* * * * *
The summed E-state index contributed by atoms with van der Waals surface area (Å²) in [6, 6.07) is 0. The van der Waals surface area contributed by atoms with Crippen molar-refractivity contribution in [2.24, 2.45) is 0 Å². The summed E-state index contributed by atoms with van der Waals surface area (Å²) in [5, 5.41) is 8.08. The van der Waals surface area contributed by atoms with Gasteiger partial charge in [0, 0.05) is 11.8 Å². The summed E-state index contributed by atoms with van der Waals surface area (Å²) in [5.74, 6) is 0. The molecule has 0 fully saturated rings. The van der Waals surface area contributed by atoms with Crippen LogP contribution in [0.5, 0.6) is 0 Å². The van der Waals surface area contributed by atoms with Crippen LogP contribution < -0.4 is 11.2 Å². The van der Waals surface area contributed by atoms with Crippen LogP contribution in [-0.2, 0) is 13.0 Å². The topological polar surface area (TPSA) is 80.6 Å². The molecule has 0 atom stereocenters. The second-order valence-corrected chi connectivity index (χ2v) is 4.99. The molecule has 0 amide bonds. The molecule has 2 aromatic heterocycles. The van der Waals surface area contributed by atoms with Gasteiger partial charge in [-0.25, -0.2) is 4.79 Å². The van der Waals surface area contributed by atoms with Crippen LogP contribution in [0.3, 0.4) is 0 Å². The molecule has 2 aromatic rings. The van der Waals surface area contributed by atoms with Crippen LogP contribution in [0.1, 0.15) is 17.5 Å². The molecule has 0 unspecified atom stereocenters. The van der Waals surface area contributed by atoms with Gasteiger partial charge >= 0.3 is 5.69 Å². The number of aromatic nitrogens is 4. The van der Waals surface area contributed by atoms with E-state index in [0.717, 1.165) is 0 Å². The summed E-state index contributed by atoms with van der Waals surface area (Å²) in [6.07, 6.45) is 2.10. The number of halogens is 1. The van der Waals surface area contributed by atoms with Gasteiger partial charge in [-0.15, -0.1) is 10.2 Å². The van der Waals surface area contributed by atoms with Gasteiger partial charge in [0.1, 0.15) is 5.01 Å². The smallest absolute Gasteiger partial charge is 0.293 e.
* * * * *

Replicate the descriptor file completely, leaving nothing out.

The summed E-state index contributed by atoms with van der Waals surface area (Å²) in [6, 6.07) is 0. The van der Waals surface area contributed by atoms with Crippen molar-refractivity contribution in [2.24, 2.45) is 0 Å². The summed E-state index contributed by atoms with van der Waals surface area (Å²) in [5, 5.41) is 8.08. The van der Waals surface area contributed by atoms with Gasteiger partial charge in [0, 0.05) is 11.8 Å². The summed E-state index contributed by atoms with van der Waals surface area (Å²) in [5.74, 6) is 0. The molecule has 0 fully saturated rings. The van der Waals surface area contributed by atoms with Crippen LogP contribution in [0.5, 0.6) is 0 Å². The van der Waals surface area contributed by atoms with Crippen LogP contribution < -0.4 is 11.2 Å². The van der Waals surface area contributed by atoms with Crippen LogP contribution in [-0.2, 0) is 13.0 Å². The topological polar surface area (TPSA) is 80.6 Å². The molecule has 0 atom stereocenters. The second-order valence-corrected chi connectivity index (χ2v) is 4.99. The molecule has 0 amide bonds. The molecule has 2 aromatic heterocycles. The van der Waals surface area contributed by atoms with Gasteiger partial charge in [-0.25, -0.2) is 4.79 Å². The van der Waals surface area contributed by atoms with Crippen LogP contribution in [0.3, 0.4) is 0 Å². The molecule has 2 aromatic rings. The van der Waals surface area contributed by atoms with Crippen LogP contribution in [0.1, 0.15) is 17.5 Å². The molecule has 0 unspecified atom stereocenters. The van der Waals surface area contributed by atoms with Gasteiger partial charge >= 0.3 is 5.69 Å². The number of aromatic nitrogens is 4. The van der Waals surface area contributed by atoms with E-state index in [0.717, 1.165) is 0 Å². The summed E-state index contributed by atoms with van der Waals surface area (Å²) in [6.07, 6.45) is 2.10. The number of halogens is 1. The van der Waals surface area contributed by atoms with Gasteiger partial charge in [-0.15, -0.1) is 10.2 Å². The van der Waals surface area contributed by atoms with Gasteiger partial charge in [0.1, 0.15) is 5.01 Å². The smallest absolute Gasteiger partial charge is 0.293 e.